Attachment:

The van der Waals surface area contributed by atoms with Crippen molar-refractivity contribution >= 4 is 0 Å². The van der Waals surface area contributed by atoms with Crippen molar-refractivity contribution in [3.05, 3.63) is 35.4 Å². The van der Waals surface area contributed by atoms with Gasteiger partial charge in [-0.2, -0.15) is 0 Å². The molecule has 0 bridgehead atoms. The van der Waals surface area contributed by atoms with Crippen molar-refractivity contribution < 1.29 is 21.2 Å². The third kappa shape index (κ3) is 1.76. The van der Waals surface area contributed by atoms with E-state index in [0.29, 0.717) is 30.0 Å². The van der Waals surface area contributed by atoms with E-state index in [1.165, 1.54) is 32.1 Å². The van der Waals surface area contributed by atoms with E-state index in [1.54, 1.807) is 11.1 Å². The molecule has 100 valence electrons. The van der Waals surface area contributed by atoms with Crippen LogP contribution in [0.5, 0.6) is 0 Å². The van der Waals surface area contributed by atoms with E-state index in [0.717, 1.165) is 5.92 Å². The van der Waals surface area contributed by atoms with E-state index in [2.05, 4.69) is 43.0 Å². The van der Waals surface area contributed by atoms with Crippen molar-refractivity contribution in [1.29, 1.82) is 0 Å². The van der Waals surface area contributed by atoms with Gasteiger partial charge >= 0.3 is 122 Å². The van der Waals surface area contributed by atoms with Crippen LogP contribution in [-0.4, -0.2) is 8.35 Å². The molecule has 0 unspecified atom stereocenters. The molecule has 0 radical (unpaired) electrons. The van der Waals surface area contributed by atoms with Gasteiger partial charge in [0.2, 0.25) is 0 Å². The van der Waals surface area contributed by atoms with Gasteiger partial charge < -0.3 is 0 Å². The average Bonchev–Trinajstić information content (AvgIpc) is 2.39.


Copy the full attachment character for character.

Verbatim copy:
The van der Waals surface area contributed by atoms with Crippen molar-refractivity contribution >= 4 is 0 Å². The van der Waals surface area contributed by atoms with Crippen molar-refractivity contribution in [3.05, 3.63) is 35.4 Å². The van der Waals surface area contributed by atoms with Gasteiger partial charge in [-0.2, -0.15) is 0 Å². The molecule has 0 bridgehead atoms. The van der Waals surface area contributed by atoms with Crippen molar-refractivity contribution < 1.29 is 21.2 Å². The third kappa shape index (κ3) is 1.76. The van der Waals surface area contributed by atoms with E-state index in [0.29, 0.717) is 30.0 Å². The van der Waals surface area contributed by atoms with E-state index in [1.165, 1.54) is 32.1 Å². The van der Waals surface area contributed by atoms with E-state index in [1.54, 1.807) is 11.1 Å². The molecule has 100 valence electrons. The van der Waals surface area contributed by atoms with Crippen LogP contribution in [0.5, 0.6) is 0 Å². The van der Waals surface area contributed by atoms with E-state index in [0.717, 1.165) is 5.92 Å². The van der Waals surface area contributed by atoms with E-state index in [2.05, 4.69) is 43.0 Å². The van der Waals surface area contributed by atoms with Crippen molar-refractivity contribution in [1.29, 1.82) is 0 Å². The van der Waals surface area contributed by atoms with Gasteiger partial charge >= 0.3 is 122 Å². The van der Waals surface area contributed by atoms with Crippen LogP contribution in [-0.4, -0.2) is 8.35 Å². The molecule has 0 unspecified atom stereocenters. The molecule has 0 radical (unpaired) electrons. The van der Waals surface area contributed by atoms with Gasteiger partial charge in [0.2, 0.25) is 0 Å². The van der Waals surface area contributed by atoms with Gasteiger partial charge < -0.3 is 0 Å². The average Bonchev–Trinajstić information content (AvgIpc) is 2.39.